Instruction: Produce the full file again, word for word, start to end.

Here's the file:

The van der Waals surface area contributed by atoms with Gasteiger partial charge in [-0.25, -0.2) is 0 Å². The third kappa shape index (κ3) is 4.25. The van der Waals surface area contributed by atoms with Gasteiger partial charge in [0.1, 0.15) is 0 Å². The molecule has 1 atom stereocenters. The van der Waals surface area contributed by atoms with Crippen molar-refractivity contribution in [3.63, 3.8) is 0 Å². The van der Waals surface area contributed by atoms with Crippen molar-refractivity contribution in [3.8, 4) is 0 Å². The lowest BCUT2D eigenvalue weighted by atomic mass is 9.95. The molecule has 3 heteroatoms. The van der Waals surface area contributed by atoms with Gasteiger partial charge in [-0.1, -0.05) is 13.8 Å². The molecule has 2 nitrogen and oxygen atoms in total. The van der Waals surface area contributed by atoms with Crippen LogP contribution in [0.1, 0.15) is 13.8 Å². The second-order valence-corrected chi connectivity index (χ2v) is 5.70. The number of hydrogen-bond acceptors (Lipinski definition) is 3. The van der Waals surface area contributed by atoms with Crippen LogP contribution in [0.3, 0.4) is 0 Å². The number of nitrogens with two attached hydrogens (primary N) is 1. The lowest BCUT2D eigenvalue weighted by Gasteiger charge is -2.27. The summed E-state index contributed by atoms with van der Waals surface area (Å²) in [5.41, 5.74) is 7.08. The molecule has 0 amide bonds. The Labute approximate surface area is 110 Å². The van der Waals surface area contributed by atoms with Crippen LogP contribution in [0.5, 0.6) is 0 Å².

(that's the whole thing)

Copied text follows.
The van der Waals surface area contributed by atoms with Gasteiger partial charge in [-0.25, -0.2) is 0 Å². The third kappa shape index (κ3) is 4.25. The van der Waals surface area contributed by atoms with Gasteiger partial charge in [0.1, 0.15) is 0 Å². The molecule has 1 atom stereocenters. The van der Waals surface area contributed by atoms with Crippen molar-refractivity contribution in [3.63, 3.8) is 0 Å². The van der Waals surface area contributed by atoms with Crippen molar-refractivity contribution in [3.8, 4) is 0 Å². The lowest BCUT2D eigenvalue weighted by atomic mass is 9.95. The molecule has 3 heteroatoms. The van der Waals surface area contributed by atoms with Gasteiger partial charge in [-0.1, -0.05) is 13.8 Å². The molecule has 2 nitrogen and oxygen atoms in total. The van der Waals surface area contributed by atoms with Crippen LogP contribution in [0.1, 0.15) is 13.8 Å². The second-order valence-corrected chi connectivity index (χ2v) is 5.70. The number of hydrogen-bond acceptors (Lipinski definition) is 3. The van der Waals surface area contributed by atoms with Crippen LogP contribution in [0.3, 0.4) is 0 Å². The number of nitrogens with two attached hydrogens (primary N) is 1. The lowest BCUT2D eigenvalue weighted by Gasteiger charge is -2.27. The summed E-state index contributed by atoms with van der Waals surface area (Å²) in [5.41, 5.74) is 7.08. The molecule has 0 amide bonds. The Labute approximate surface area is 110 Å². The van der Waals surface area contributed by atoms with Crippen LogP contribution in [0.5, 0.6) is 0 Å².